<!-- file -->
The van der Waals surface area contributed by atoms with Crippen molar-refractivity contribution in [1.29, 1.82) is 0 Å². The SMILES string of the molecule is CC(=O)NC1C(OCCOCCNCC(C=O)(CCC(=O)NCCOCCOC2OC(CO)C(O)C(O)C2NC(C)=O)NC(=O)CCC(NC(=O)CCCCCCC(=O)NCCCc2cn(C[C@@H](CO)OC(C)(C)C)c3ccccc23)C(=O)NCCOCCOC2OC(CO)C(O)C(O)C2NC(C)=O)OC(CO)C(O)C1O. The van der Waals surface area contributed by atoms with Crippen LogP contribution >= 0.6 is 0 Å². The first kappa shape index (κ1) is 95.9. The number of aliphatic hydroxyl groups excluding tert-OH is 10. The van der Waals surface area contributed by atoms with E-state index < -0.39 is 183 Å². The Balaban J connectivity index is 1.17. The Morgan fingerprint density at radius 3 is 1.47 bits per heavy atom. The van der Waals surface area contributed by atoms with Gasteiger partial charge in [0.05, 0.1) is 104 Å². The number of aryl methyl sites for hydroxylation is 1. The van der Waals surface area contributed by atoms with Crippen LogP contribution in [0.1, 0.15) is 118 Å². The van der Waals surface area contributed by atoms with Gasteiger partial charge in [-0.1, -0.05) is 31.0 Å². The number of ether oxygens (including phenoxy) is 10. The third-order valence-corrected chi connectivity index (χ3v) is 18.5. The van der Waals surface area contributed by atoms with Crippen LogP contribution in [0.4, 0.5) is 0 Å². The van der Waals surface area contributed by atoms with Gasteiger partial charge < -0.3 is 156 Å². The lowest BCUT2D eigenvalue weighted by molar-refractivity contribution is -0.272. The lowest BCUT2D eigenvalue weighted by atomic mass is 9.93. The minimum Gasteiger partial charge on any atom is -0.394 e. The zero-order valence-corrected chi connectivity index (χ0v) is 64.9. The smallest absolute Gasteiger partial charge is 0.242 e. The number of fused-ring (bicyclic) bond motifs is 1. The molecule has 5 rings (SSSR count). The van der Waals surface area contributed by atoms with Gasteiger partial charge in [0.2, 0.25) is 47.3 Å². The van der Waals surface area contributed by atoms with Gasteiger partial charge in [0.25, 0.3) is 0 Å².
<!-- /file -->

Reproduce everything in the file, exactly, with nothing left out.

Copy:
The van der Waals surface area contributed by atoms with Crippen molar-refractivity contribution in [1.29, 1.82) is 0 Å². The SMILES string of the molecule is CC(=O)NC1C(OCCOCCNCC(C=O)(CCC(=O)NCCOCCOC2OC(CO)C(O)C(O)C2NC(C)=O)NC(=O)CCC(NC(=O)CCCCCCC(=O)NCCCc2cn(C[C@@H](CO)OC(C)(C)C)c3ccccc23)C(=O)NCCOCCOC2OC(CO)C(O)C(O)C2NC(C)=O)OC(CO)C(O)C1O. The van der Waals surface area contributed by atoms with Crippen LogP contribution >= 0.6 is 0 Å². The first kappa shape index (κ1) is 95.9. The number of aliphatic hydroxyl groups excluding tert-OH is 10. The van der Waals surface area contributed by atoms with E-state index < -0.39 is 183 Å². The Balaban J connectivity index is 1.17. The Morgan fingerprint density at radius 3 is 1.47 bits per heavy atom. The van der Waals surface area contributed by atoms with Gasteiger partial charge in [0.05, 0.1) is 104 Å². The number of aryl methyl sites for hydroxylation is 1. The van der Waals surface area contributed by atoms with Crippen LogP contribution in [0.1, 0.15) is 118 Å². The van der Waals surface area contributed by atoms with Gasteiger partial charge in [-0.1, -0.05) is 31.0 Å². The number of ether oxygens (including phenoxy) is 10. The third-order valence-corrected chi connectivity index (χ3v) is 18.5. The van der Waals surface area contributed by atoms with Crippen LogP contribution in [0.4, 0.5) is 0 Å². The van der Waals surface area contributed by atoms with Gasteiger partial charge < -0.3 is 156 Å². The lowest BCUT2D eigenvalue weighted by molar-refractivity contribution is -0.272. The lowest BCUT2D eigenvalue weighted by atomic mass is 9.93. The minimum Gasteiger partial charge on any atom is -0.394 e. The zero-order valence-corrected chi connectivity index (χ0v) is 64.9. The smallest absolute Gasteiger partial charge is 0.242 e. The number of fused-ring (bicyclic) bond motifs is 1. The molecule has 5 rings (SSSR count). The van der Waals surface area contributed by atoms with Gasteiger partial charge in [0.2, 0.25) is 47.3 Å². The van der Waals surface area contributed by atoms with Gasteiger partial charge in [0.25, 0.3) is 0 Å².